I don't think its too extreme that we are for all intents and purposes living in a de-facto facist-criminal regime. Lets be clear, I'm not accusing anyone in the current administration of wrong doing, only that the machinations of how everything is being run as being questionable to say the least. These are trends that have been going on for a very long time, well before the current administration took power. Rather than be shocked and upset by this continuous coup, see it as a weakness that has been exploited while the rest of us wern't watching and even unbable to watch, by the most sophisticated group in history. While they distracted us, they "aquired" large sums of capital and power sufficient for near total domination of the political arena. Now they have grabbed the reigns of government, gained control of the media propoganda machine, brought the economy to its knees (a mistake that will be their undoing) and control the largest military on earth. The only problem is they have already exploited the world to such an alarming degree that they are quickly running out of resources left to take. Having already reached the maximum threshold of taxation of the American people, they created a fake war on non-corporate drugs to increase their financial spoils even further. Now that they have exhausted that avenue, they've now created a "war on terrorism" as a cover to justify full-scale pre-emptive invasion of entire regions of the globe. This a dangerous move on their part, and they know it, but it doesn't matter now because they are desperate. They are loosing their ability to hide their behaviors behind business as usual, because business as usual is on the verge of collapse (Enron, Worlcom, etc). Now the gloves are coming off and the rest of the world is seeing them for exactly whay they are, and it has people scared. Lots of damage could be done by this gang in its desperation to continue its questionable cabal at all costs. But it cannot last, because ultimately it is not based on the free flow of capital but on the stealing of it from others.
If this "war on terrorism" continues it will devaste markets around the world and increasingly anger the true capitalists, the ones who have everything to loose if the economy collapses. These savvy rich people will line up against this cabal in all sorts of ways, least of which is to finance an opposition party to the current regime. And if the that is not possible, finance a way of underming it from within, through bribery, blackmail and other dirty tricks. Regardless of what you've been told, war is not good for business. We are now a global economy and plundering one part of it to boost the coffers of another part is no longer sustainable. Its a short-term gambit at best. The whole damn thing is too interconnected and ecological. When you harm one part of it and you harm the whole. War, facism, criminality , they are all unsustainable in the global ecological economy that now exists. It will fail, because the free-flow of capital demands it. Already the U.S. military machine is supported by vast subsidies by an economy that is buckling at the seems. And yet. the current admistration is proposing an increase in the military budget by another $100 billion per year by 2007. Where is this money going to come from? We have already reached a critical mass of taxation. Any more and it will break the backs of the consumer, who without their spending power renders the economy helpless. If they don't spend, companies don't earn, if companies don't earn, they lay off more people who in turn cannot spend. So if there is less capital, there is less tax to support a war machine or a government - it is that simple.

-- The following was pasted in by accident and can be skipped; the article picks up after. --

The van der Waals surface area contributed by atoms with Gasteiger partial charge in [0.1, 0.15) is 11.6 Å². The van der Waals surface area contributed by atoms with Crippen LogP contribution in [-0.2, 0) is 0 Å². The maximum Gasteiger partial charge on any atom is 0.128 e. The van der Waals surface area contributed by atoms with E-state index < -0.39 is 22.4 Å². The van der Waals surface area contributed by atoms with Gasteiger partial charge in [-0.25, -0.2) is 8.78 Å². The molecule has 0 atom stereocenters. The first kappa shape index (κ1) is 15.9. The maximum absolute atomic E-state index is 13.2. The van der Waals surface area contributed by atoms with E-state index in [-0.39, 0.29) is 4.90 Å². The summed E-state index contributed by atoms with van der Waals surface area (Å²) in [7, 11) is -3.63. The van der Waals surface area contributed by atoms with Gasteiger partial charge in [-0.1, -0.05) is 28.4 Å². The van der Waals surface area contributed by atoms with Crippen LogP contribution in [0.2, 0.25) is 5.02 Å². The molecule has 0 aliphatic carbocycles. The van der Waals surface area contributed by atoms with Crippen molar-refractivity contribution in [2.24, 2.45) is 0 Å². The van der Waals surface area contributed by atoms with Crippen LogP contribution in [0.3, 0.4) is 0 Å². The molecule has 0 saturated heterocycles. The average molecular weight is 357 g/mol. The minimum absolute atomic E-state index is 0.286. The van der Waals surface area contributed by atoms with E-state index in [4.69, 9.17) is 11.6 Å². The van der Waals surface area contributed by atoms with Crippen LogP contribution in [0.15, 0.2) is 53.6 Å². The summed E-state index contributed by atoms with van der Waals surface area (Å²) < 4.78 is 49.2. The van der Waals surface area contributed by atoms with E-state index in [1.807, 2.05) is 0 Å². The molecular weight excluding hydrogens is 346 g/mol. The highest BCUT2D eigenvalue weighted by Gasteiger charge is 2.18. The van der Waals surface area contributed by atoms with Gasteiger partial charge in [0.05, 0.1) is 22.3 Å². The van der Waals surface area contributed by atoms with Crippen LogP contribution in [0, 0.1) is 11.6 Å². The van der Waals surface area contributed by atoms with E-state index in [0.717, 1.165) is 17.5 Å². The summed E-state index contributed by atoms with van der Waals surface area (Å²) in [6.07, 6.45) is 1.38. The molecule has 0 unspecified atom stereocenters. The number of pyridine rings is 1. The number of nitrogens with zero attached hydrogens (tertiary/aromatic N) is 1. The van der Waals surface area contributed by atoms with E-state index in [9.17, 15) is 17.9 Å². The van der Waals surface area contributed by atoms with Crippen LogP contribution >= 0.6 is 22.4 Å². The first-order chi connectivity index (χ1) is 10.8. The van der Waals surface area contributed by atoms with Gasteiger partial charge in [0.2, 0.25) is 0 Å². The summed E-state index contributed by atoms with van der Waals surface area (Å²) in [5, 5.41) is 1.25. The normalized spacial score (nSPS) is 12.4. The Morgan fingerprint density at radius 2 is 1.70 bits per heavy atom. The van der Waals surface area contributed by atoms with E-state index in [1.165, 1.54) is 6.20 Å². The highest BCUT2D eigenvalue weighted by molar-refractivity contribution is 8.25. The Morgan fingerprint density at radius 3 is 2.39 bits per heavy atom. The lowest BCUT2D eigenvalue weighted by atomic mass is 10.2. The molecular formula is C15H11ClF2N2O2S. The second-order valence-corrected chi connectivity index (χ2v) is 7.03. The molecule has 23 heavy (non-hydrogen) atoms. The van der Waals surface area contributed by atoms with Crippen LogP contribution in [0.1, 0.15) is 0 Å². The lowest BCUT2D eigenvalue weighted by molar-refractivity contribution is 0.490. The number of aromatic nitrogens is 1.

This so-called war on terrorism, this imperialist and desperate move to invade Iraq could very easily tip the economy right over the edge into a full-scale world-wide deflationary depression. Already it is on the verge of collapse because of massive swindling on every level by the most sophisticated white collor criminals in history. Enron and WorldCom are just the tip of the iceberg. The savings and loan scandal was peanuts compared to the vast robbery and theft that has brought us to our present predicament. It is no coincidence that we are banging the drums of war to divert our attention away from an economy that is on it last legs. Some say the cabal is power-mad and greedy for oil and money. Perhaps. The truth is they need this war if they are going to save an economy based on faulty principles and criminality. However, the only way this economy can possibly recover in a healthy and sustainable way is to have sufficient checks and balances that prevent such criminality and massive swindling from ever occuring in the first place. Corporations and governments will have to become more accountable and transparent. Surviellance will have to go both ways. If we are to see ourselves out of this unsustainable spiral we must now ask the question, "who is going to watch the watchers?' This is an important question to ask, because as is been pointed out, if nobody is watching the watchers then we have a huge hole of accountability and in turn vunerability to abuse. And such abuse is ultimately bad for capital. Capital requires liquidity. Liquidity requires liberty. Short-term capital can be made that breaks all the rules, such as corruption, theft,etc. But it cannot be sustained long-term. Long-term, capital favors liberty over tyranny and that is something we should be optimistic about.